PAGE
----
X-ray fluorescence (XRF) has emerged as a common technique for non-invasive analysis of the elemental composition of cultural artifacts. In a new study, published in the journal Spectrochimica Acta Part B: Atomic Spectroscopy a group of researchers from the Università degli Studi di Milano-Bicocca in Milan, Italy used this technique to analyze Puebla ceramic decorations (1). The team analyzed Puebla Policromo, which is a style of glazed ceramic that originated in Puebla, Mexico.
XRF is a common technique in the elemental analysis of art and other artifacts. Portable devices make it easy for scientists to quickly and non-invasively analyze works of art in museums or archaeological sites. The analysis is completed by irradiating a sample with high energy X-rays (2). The technique is commonly used in industries including oil and gas, automotive, aerospace, mining, and construction (2).
For successful XRF analysis samples must be flat and homogenous for the best results, which can be a challenge with many artifacts, such as ceramics, which often have many layers and pigments. The research team used angle resolved XRF (AR-XRF), which is an analytical technique where a sample is irradiated via different angles.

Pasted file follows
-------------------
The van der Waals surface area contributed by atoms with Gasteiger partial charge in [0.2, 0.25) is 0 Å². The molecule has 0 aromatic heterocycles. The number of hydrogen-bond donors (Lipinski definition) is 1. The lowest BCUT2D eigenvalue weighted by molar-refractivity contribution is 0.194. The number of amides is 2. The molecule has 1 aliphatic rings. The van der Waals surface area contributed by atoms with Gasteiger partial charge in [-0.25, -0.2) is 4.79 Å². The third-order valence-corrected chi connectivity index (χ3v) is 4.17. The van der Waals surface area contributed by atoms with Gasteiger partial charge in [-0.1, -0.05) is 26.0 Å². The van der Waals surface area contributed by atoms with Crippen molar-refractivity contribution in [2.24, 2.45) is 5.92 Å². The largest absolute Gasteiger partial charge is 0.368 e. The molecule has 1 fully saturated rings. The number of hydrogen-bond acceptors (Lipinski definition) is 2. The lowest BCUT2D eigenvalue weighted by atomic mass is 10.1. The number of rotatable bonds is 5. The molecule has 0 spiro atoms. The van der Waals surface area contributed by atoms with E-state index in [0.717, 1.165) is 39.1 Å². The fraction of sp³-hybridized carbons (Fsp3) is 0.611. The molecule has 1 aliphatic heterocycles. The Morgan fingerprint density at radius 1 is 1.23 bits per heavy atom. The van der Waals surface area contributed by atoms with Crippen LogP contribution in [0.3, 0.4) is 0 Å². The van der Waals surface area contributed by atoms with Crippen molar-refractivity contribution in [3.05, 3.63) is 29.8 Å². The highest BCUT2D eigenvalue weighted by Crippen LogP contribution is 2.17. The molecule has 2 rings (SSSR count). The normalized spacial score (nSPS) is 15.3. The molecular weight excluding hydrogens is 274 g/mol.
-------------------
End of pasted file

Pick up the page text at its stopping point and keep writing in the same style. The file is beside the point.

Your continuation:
“Historical, and archeological artifacts are, most of the time, inhomogeneous samples, not only because they can be made of different materials (like ceramics or pigments), but also because they can exhibit layers that are considered ‘intermediate’ thickness for the investigated x-ray energies,” the scientists wrote in the study. “These layers may originate from the manufacturing of the sample, such as glazes covering a ceramic object, or the gilding of a metal; but also, be the result of changes in surface composition caused by aging and other alteration processes (1).”
The decorations on the sample were classified into three groups: black spots, blue decoration, and black stripes, on top of a homogenous thick white glaze. The scientists were able to determine the composition of the white glaze, which was made of mostly lead (Pb) and tin (Sn). They also found the blue decorations had a similar composition with the addition of cobalt and iron. The black decorations showed intense signals of iron and low signals of lead, they wrote.
However, using the AR-XRF to analyze Puebla ceramic decorations proved challenging, the scientists noted. The information they were able to glean from the technique largely depended on the parameters and thickness of the layers.
“In the case of the blue glaze, AR-XRF cannot discriminate the presence of two different layers,” they wrote. “Indeed, in this case, the colored glaze is very thick, and the composition is similar to that of the white glaze underneath, besides, a diffusion of the blue glaze inside the white glaze can also be observed in the fractures. For this reason, the blue-colored regions are described as a unique layer of infinite thickness (1).”
While AR-XRF can be employed to analyze the structure of a layered sample, it won’t be able to give complete information on the composition and thickness of different layers, they wrote. Other techniques, including Rutherford backscattering spectroscopy (RBS) coupled with particle induced X-ray emission (PIXE) may be better suited for the analysis of layered samples.